International Day of Yoga 2015
We celebrate with a 50% off on many of our yoga and meditation books. See the full list here.
“By proclaiming 21 June as the International Day of Yoga, the General Assembly has recognized the holistic benefits of this timeless practice and its inherent compatibility with the principles and values of the United Nations.” – Ban Ki-moon, United Nations Secretary-General
As the meaning of the Sanskrit word suggests, yoga (from yuj- to yoke, join) is an ancient practice originated in India to unite mind, body and spirit. In the last decades it grew in popularity becoming more accessible and it is practiced worldwide. Many people think of it as an after work exercise, but for others came to be a way of living, integrating the practice of yoga and meditation in everyday life.
Its advantages are immense and acknowledging its validity the United Nations aims to raise awareness worldwide of the benefits of practicing yoga not as a quick fix, but as a practice for finding emotional, spiritual balance and transformation.
To honour this day we go out and practice yoga in the park but also we offer 50% off on lots of our books!
Recently published is The Mindful Mother by Naomi Chunilal, a practical guide based on Buddhist and yogic philosophy of mindfulness to prepare for pregnancy, labour, birth and the early parenting years. Although having a child has the spiritual potential to awaken your heart to a higher level of consciousness, bringing infinite joy, wonder and delight into life, it can come with turmoil and confusion. You can read an extract from the book here.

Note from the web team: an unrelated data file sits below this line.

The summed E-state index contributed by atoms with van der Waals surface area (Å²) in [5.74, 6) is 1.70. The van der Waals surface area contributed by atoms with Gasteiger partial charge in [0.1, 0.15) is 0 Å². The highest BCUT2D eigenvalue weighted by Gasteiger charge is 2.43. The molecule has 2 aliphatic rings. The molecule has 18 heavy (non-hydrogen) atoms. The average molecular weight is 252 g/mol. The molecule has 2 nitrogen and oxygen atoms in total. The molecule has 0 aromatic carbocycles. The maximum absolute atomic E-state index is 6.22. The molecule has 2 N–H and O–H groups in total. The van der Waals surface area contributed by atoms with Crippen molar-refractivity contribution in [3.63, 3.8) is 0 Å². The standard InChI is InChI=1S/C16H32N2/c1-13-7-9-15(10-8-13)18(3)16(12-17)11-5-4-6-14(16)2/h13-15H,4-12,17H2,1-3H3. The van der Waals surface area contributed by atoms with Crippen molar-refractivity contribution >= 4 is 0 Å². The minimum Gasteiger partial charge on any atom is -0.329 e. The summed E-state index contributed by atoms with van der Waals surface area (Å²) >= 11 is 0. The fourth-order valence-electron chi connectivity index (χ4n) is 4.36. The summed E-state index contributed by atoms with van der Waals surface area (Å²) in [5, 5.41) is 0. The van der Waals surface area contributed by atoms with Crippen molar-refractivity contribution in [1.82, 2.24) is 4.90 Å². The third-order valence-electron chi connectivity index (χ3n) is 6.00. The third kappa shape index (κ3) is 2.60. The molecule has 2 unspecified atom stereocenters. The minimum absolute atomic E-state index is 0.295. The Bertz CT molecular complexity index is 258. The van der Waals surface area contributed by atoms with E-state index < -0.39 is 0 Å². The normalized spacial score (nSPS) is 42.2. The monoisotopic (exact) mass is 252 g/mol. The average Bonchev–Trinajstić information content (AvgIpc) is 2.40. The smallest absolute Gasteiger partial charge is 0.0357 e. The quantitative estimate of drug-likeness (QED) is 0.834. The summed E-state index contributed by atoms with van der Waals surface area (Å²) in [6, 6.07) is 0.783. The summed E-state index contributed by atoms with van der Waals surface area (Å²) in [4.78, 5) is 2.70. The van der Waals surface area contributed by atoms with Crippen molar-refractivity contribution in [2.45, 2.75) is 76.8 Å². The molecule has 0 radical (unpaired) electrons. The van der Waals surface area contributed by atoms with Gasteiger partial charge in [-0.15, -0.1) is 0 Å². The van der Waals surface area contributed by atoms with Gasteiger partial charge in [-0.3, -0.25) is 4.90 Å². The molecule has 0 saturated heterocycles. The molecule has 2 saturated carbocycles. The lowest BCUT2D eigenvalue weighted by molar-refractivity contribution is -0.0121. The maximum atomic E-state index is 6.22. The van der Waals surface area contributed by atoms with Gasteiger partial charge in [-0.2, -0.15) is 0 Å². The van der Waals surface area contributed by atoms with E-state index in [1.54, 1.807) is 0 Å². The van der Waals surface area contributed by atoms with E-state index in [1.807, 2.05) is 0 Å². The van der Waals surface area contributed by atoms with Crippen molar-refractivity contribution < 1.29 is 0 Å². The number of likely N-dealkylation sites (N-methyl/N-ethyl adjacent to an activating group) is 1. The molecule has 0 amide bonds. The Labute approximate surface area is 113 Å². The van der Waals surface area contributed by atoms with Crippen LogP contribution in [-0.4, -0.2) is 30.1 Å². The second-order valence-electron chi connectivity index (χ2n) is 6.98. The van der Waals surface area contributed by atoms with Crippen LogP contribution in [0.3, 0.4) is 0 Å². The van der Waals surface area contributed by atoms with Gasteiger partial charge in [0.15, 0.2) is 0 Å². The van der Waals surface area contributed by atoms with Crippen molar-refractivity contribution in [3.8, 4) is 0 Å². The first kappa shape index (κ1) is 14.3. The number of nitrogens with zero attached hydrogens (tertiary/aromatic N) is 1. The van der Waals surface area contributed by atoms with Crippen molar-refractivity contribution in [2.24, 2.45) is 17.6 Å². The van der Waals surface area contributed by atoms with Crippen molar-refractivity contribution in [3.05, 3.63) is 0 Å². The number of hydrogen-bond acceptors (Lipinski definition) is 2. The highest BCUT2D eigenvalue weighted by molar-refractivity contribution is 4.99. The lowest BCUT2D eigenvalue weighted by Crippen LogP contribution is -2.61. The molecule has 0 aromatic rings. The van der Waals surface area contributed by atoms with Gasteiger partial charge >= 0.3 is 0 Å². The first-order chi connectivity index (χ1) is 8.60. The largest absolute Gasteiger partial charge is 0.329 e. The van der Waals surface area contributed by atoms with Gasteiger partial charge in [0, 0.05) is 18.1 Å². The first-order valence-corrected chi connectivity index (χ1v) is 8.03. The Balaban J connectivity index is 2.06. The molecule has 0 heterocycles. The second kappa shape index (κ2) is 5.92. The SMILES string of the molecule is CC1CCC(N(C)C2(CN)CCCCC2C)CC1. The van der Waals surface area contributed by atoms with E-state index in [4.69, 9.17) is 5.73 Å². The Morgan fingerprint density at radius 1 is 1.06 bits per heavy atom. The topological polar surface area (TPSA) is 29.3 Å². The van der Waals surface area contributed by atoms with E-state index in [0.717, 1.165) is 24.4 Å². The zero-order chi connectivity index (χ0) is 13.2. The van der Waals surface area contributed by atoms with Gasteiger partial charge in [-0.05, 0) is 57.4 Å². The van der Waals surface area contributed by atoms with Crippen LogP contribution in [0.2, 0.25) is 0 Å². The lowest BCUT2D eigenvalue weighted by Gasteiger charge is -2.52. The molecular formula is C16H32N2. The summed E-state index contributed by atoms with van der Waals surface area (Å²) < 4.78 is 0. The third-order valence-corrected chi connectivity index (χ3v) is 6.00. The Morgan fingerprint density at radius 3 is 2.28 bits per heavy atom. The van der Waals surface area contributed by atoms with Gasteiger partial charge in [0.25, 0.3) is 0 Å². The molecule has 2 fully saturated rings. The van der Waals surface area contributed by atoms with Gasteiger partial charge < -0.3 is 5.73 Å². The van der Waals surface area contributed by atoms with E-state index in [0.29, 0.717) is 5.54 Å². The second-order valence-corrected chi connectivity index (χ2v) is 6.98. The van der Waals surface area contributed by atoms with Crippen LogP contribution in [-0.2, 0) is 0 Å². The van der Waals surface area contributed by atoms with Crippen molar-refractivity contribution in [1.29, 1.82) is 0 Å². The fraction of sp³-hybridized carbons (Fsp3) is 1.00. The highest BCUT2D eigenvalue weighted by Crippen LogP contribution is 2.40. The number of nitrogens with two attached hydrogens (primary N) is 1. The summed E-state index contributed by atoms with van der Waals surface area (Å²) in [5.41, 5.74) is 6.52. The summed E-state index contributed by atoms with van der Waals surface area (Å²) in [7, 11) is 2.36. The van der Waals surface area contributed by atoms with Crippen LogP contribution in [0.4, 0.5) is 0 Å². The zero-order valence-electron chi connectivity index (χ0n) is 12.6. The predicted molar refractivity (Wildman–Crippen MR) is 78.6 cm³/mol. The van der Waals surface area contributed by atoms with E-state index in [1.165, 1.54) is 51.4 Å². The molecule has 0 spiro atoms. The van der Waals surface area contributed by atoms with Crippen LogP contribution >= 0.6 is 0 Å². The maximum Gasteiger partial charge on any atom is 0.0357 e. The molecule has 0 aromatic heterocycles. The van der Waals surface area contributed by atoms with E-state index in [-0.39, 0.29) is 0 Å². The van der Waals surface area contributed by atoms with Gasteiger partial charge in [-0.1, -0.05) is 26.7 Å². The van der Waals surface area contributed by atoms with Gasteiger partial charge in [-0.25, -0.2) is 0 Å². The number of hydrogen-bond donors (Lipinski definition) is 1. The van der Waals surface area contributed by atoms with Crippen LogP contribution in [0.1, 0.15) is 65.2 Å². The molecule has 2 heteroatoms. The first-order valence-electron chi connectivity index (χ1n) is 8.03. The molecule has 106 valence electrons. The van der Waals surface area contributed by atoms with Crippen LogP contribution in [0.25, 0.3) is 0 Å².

Out in paperback is The Buddha Pill by Dr Miguel Farias and Catherine Wikholm to explore the human ambition for personal change and its potential illusions, with a focus on meditation, mindfulness and yoga. Can we actually change through meditation? Is mindfulness the right treatment for everyone?
‘God made man’s senses pointing outwards from the time of his birth, so that man always looks outside of himself and never within. Extremely rare is that wise person, who, desiring immortality, directs his senses inward and perceives the truth of his own innermost Self’. Katha Upanisad, 2.1.1 from The Book of Chakras and Subtle Bodies, written by Kriya Yoga meditation teacher Stephen Sturgess who in this book delves into yogic philosophy and wellbeing .
Karma Yoga is the Yoga of action and was traditionally practiced in an Ashram under the guidance of a teacher or guru. In Gateways to Health: Karma Yoga, Joss Guin has translated this brilliant system into something anyone can practice in the modern world.